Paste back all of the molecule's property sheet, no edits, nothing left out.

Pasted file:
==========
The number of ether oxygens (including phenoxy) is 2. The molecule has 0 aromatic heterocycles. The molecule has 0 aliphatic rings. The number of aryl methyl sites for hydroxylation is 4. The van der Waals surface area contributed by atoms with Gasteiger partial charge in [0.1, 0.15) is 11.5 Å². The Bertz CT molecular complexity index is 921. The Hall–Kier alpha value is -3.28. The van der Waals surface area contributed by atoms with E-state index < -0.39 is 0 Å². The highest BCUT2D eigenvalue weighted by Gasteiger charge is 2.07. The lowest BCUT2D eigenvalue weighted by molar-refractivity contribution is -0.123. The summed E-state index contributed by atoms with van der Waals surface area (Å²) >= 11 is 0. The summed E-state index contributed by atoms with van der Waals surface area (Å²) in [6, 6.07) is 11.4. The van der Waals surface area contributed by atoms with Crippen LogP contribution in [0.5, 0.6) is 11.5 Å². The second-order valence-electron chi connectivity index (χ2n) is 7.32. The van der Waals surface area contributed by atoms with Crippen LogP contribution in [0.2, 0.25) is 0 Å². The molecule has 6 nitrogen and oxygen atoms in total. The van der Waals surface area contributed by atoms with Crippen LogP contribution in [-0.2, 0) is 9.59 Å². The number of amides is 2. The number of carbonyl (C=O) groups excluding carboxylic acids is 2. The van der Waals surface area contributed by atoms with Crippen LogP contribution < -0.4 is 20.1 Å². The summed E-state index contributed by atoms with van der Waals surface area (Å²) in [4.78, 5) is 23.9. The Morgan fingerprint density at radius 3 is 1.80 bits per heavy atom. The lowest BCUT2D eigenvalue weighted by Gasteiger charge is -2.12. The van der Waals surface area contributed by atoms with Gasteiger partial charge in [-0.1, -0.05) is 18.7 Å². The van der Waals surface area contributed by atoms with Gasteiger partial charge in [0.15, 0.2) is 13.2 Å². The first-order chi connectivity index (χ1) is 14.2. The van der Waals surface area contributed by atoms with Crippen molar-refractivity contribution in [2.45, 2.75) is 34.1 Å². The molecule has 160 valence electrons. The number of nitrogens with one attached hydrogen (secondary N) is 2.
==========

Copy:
The number of ether oxygens (including phenoxy) is 2. The molecule has 0 aromatic heterocycles. The molecule has 0 aliphatic rings. The number of aryl methyl sites for hydroxylation is 4. The van der Waals surface area contributed by atoms with Gasteiger partial charge in [0.1, 0.15) is 11.5 Å². The Bertz CT molecular complexity index is 921. The Hall–Kier alpha value is -3.28. The van der Waals surface area contributed by atoms with E-state index < -0.39 is 0 Å². The highest BCUT2D eigenvalue weighted by Gasteiger charge is 2.07. The lowest BCUT2D eigenvalue weighted by molar-refractivity contribution is -0.123. The summed E-state index contributed by atoms with van der Waals surface area (Å²) >= 11 is 0. The summed E-state index contributed by atoms with van der Waals surface area (Å²) in [6, 6.07) is 11.4. The van der Waals surface area contributed by atoms with Crippen LogP contribution in [0.5, 0.6) is 11.5 Å². The second-order valence-electron chi connectivity index (χ2n) is 7.32. The van der Waals surface area contributed by atoms with Crippen LogP contribution in [0.2, 0.25) is 0 Å². The molecule has 6 nitrogen and oxygen atoms in total. The van der Waals surface area contributed by atoms with Crippen LogP contribution in [-0.2, 0) is 9.59 Å². The number of amides is 2. The number of carbonyl (C=O) groups excluding carboxylic acids is 2. The van der Waals surface area contributed by atoms with Crippen LogP contribution < -0.4 is 20.1 Å². The summed E-state index contributed by atoms with van der Waals surface area (Å²) in [4.78, 5) is 23.9. The Morgan fingerprint density at radius 3 is 1.80 bits per heavy atom. The lowest BCUT2D eigenvalue weighted by Gasteiger charge is -2.12. The van der Waals surface area contributed by atoms with Gasteiger partial charge in [-0.1, -0.05) is 18.7 Å². The van der Waals surface area contributed by atoms with Gasteiger partial charge in [0.15, 0.2) is 13.2 Å². The first-order chi connectivity index (χ1) is 14.2. The van der Waals surface area contributed by atoms with Crippen molar-refractivity contribution in [2.45, 2.75) is 34.1 Å². The molecule has 160 valence electrons. The number of nitrogens with one attached hydrogen (secondary N) is 2.